Shivanshu Thaplyal

Meher Bhatia

Swati Shekar

The COP27 meet brought to fore a circular economy’s relevance in mitigating carbon emissions for India by ensuring responsible consumption and sustainable resource management.

A circular economy focuses on minimising waste while maximising utilisation, and calls for a production model aiming to retain the most value to create a system that promotes sustainability, longevity, reuse, and recycling. Though India has always had a culture of recycle and reuse, its rapid economic growth, growing population, impact of climate change and rising environmental pollution, the adoption of a cricular economy is more imperative now.

The 2022-23 Budget recognised the importance of sustainable growth. In sync with a circular economy, the government formulated the Battery Waste Management Rules 2022, Plastic Waste Management Rules as amended in 2022, e-Waste Management Rules 2022. These rules promote utilisation of waste generated in line with the circular model by setting out target waste disposal standards for stakeholders such as manufacturers, producers, importers, and bulk consumers, along with enabling transactions among stakeholders for extended producer responsibility certificates.

This move will pave the way for a more formalised transition to the circular economy regime in India. Further, the Budget also recognises the action plans formulated across 10 sectors including electronic waste, lithium-ion batteries, end-of-life vehicles, scrap metal, municipal solid waste, etc. These plans emphasise the importance of reusing secondary materials recovered from waste, implementation of an extended producer responsibility framework and tax rebates.

More needs to be done

However, despite the Government’s policy efforts the progress has been underwhelming. One of the major contributing factors is lack of a clear vision towards the end-goal of India’s circular economy mission and gaps in actual implementation of the policies. Industry is also reluctant in adopting the circular economy model due to supply chain limitations, lack of incentives to invest, complex recycling processes and lack of information to support participation in reusing/ recycling/re-manufacturing processes. Another glaring concern here is that efforts are made at the very end of value chains, resulting in sub-optimal economic and environmental outcomes. Such limitations may be overcome through legislative mandates for the procurement of recycled/ secondary raw materials in the initial stages of the production cycle, developing a unified legislation addressing the circular economy from a regulatory perspective, among others. Further, a streamlined framework on circular economy reporting, clarifying the mechanism surrounding trading of extended producer responsibility certificates and providing fiscal incentives to businesses to complete the supply chain will also help. The government’s initiatives need to be in conjunction with implementable actions with industry collaboration to reap the benefits of the circular economy.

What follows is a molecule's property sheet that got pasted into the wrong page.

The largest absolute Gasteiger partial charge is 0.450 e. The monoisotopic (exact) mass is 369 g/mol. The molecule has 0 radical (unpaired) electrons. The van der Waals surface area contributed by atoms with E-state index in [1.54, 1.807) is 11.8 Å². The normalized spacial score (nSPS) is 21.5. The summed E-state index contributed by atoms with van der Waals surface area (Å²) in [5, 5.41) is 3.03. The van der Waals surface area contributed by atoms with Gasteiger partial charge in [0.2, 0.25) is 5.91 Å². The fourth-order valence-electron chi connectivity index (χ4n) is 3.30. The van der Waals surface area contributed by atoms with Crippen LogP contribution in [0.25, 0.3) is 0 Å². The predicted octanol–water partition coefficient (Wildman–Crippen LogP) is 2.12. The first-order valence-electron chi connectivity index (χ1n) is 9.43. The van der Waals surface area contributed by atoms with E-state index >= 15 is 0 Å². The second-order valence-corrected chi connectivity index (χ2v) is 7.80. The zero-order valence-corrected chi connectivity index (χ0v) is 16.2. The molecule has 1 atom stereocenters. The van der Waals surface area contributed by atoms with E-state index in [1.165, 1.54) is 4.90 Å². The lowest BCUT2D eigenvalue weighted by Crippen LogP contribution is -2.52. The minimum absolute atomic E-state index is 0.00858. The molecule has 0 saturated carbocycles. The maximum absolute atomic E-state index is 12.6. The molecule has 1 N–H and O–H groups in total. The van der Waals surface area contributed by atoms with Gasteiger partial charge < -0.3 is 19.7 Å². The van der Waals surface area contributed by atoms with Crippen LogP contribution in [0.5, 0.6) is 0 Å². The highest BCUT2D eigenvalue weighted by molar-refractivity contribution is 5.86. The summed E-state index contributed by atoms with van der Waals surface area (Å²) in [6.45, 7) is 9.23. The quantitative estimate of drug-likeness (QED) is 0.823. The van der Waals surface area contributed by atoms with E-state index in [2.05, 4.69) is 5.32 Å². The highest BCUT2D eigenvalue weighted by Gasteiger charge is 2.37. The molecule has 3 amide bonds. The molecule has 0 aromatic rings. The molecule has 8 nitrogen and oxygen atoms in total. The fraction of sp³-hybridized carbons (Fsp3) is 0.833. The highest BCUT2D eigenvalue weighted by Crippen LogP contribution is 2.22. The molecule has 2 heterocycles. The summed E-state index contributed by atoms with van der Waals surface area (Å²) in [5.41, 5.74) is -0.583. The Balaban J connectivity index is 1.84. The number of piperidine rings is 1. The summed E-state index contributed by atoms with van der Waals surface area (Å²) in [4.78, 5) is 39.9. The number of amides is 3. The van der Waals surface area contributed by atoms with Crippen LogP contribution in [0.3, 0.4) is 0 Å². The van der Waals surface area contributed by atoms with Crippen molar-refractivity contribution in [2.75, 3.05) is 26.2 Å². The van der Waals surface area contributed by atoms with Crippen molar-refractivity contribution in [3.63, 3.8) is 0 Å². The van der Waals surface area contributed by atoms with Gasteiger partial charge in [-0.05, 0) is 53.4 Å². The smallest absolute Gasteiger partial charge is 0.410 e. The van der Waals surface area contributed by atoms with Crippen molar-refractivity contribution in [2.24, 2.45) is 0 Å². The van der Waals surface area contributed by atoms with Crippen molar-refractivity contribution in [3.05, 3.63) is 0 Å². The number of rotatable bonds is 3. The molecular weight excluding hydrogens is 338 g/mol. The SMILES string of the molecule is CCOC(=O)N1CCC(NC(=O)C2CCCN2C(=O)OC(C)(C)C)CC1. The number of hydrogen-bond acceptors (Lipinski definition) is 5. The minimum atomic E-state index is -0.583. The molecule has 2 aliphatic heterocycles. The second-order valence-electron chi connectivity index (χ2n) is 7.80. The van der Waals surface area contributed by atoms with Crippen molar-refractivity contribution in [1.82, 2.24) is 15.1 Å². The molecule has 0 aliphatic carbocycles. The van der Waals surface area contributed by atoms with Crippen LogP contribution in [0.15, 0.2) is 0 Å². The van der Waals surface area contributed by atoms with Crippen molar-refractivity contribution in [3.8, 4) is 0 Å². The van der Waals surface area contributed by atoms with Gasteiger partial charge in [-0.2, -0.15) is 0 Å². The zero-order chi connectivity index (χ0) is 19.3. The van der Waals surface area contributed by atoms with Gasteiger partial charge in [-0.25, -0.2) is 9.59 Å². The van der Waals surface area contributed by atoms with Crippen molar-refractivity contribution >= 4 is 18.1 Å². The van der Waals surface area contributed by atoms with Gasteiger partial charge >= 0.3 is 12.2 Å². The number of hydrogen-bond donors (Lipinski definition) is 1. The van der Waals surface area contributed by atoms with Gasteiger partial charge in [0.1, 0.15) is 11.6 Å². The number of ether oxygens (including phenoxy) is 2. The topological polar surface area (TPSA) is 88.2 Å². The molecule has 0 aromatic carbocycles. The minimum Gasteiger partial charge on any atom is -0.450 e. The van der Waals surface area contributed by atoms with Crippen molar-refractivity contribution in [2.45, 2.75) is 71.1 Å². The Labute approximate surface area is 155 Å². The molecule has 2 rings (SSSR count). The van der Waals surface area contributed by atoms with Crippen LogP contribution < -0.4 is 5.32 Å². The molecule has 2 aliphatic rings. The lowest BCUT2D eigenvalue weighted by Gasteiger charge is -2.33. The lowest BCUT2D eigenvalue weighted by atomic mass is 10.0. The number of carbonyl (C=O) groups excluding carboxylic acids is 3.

A combination of the government’s current efforts along with relevant implementation strategies will instil a sense of confidence in businesses to adopt the circular model of production.

Thaplyal is a Partner, Bhatia and Shekar are Associates at Khaitan & Co. Views expressed are personal